The Grocery Manufacturers Association is among a coalition of 120 US organisations representing sectors including manufacturing and retail that has raised concerns with the US Commerce Department over the bankruptcy of Hanjin Shipping.
The world’s seventh-largest container shipper collapsed at the end of August, causing “widespread disruptions in freight shipments worldwide,” a letter signed by bodies including the GMA, the US Dairy Export Council and the National Cattlemen’s Beef Association and published yesterday (20 September), said. The organisations are now urging US Commerce Secretary Penny Pritzker to find a way to clear up the confusion.
“The impact on small and medium-sized companies could be particularly devastating if this situation is not resolved in a timely manner,” the letter said.
The bankruptcy has left billions of dollars worth of merchandise in limbo, some of it sitting in Asia waiting to be loaded onto ships, some already aboard ships lying idle in the ocean and denied entry to ports, and some sitting at already-congested US docks waiting to be picked up. The inability to return empty containers is also causing backups and interfering with chassis availability.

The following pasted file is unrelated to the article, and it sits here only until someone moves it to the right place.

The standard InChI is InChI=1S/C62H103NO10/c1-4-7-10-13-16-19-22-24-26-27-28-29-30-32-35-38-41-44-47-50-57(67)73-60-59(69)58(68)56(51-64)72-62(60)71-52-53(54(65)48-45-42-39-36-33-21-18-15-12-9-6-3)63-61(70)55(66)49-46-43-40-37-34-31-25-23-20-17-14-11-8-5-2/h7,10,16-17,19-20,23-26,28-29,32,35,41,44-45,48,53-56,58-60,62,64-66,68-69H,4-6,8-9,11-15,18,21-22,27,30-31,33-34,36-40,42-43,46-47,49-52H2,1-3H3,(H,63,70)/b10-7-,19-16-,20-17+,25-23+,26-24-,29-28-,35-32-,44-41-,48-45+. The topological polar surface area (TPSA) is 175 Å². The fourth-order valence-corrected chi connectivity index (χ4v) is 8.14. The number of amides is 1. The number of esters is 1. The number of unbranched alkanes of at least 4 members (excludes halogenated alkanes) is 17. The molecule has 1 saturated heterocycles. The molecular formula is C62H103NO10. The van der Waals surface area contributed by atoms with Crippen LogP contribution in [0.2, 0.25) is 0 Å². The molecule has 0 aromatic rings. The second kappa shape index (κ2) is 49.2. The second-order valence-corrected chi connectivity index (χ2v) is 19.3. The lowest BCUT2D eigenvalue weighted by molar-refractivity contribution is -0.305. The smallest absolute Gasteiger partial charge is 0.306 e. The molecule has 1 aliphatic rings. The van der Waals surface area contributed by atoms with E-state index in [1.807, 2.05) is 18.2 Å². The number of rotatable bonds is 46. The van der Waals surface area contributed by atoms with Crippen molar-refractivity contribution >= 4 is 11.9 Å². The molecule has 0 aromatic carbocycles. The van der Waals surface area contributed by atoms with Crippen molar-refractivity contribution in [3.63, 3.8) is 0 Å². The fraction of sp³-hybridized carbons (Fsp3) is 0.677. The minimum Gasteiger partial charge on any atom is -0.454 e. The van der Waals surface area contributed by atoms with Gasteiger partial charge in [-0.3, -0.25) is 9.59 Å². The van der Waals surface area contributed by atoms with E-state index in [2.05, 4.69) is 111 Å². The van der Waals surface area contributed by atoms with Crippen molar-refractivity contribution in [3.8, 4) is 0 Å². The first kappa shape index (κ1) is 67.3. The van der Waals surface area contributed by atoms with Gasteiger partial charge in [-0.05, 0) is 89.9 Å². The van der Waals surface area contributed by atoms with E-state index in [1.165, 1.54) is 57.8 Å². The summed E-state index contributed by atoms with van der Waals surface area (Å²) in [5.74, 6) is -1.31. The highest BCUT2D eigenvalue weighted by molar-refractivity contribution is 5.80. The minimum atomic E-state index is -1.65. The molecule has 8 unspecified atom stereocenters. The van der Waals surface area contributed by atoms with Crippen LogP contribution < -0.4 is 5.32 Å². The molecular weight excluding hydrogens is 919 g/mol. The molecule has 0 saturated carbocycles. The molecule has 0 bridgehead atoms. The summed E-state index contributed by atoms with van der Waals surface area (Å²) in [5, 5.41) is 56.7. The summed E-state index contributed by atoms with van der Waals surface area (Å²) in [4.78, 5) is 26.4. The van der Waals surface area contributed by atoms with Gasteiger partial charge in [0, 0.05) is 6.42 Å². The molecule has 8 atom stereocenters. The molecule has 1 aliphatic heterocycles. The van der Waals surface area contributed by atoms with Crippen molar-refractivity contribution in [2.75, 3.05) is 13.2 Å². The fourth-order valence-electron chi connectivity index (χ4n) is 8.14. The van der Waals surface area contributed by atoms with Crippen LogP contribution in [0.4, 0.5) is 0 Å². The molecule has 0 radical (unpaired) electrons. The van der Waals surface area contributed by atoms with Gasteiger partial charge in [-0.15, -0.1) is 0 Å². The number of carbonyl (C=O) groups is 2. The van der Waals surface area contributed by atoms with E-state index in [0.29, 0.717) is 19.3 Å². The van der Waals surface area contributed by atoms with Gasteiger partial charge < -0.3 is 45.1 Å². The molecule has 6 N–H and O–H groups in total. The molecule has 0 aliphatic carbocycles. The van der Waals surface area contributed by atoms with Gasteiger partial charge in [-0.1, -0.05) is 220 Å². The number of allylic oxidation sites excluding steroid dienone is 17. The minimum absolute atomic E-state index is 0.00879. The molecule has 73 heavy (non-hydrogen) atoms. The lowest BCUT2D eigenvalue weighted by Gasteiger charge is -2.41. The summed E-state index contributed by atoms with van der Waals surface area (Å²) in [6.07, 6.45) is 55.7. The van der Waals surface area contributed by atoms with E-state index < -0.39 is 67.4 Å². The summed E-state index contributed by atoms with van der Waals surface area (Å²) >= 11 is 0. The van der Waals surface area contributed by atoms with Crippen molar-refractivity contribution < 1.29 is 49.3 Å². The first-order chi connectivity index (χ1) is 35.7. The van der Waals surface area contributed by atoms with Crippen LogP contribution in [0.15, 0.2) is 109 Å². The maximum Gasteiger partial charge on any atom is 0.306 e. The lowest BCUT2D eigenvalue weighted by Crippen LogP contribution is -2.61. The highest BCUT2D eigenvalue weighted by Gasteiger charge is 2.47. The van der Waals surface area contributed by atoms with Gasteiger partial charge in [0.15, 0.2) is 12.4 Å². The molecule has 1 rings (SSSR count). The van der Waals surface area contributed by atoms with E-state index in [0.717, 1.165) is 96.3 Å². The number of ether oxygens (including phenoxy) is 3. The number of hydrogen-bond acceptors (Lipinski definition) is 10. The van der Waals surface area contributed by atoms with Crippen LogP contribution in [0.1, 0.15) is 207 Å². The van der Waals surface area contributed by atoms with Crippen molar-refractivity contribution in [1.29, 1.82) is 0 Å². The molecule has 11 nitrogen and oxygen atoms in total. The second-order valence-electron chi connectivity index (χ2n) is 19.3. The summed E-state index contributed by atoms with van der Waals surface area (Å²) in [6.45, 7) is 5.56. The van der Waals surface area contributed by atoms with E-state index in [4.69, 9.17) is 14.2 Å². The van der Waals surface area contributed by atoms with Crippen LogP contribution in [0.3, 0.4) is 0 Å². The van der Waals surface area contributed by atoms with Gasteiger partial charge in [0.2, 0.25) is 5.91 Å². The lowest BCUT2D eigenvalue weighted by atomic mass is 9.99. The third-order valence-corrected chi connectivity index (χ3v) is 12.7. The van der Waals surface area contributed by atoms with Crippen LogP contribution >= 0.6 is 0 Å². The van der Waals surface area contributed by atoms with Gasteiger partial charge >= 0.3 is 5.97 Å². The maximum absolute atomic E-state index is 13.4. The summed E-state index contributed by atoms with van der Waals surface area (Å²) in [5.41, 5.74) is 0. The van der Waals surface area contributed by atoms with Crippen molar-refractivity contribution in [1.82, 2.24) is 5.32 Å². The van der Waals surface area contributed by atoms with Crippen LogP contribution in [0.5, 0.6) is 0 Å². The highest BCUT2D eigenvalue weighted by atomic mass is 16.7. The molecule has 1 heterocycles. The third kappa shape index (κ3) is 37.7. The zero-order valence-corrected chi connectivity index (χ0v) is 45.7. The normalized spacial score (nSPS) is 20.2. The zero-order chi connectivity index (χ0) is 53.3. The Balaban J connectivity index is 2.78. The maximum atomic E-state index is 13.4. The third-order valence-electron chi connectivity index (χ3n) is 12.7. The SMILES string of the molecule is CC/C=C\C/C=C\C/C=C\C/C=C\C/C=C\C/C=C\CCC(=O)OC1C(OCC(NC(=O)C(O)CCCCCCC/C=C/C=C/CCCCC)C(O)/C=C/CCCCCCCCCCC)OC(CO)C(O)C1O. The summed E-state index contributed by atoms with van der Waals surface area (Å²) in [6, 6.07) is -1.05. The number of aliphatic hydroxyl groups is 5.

“US businesses rely on predictability in their supply chains, particularly during the busiest shipping season of the year,” wrote NRF and the other coalition members.
Among the concerns detailed in the letter is ongoing confusion about the location of cargo, where it will be unloaded and whether a cargo owner’s goods will be seized by Hanjin’s creditors once the ships are docked.
The coalition also says shippers are facing both higher fees assessed to pick up cargo as well as steadily increasing freight charges as they look for new transportation options.
According to the latest monthly Global Port Tracker report released by NRF and Hackett Associates, import cargo volume at the nation’s major retail container ports should still be at near-peak levels in September, even as retailers work to cope with the Hanjin bankruptcy.
But there are nonetheless fears delays to inventory deliveries will lead to less full-price selling and increased clearance.
With debt of about KRW6 trillion (US$5.39bn) at the end of June, according to Reuters, coupled with around KRW40bn in backlogged charter fees amassed after Hanjin Shipping’s receivership, the South Korean government has so far been unwilling to mount a rescue.
Nevertheless, the coalition is urging Secretary Pritzker to “continue to work with the South Korean government to bring about a swift and economically beneficial resolution that will allow cargo to move through the global supply chain and give certainty to US businesses”.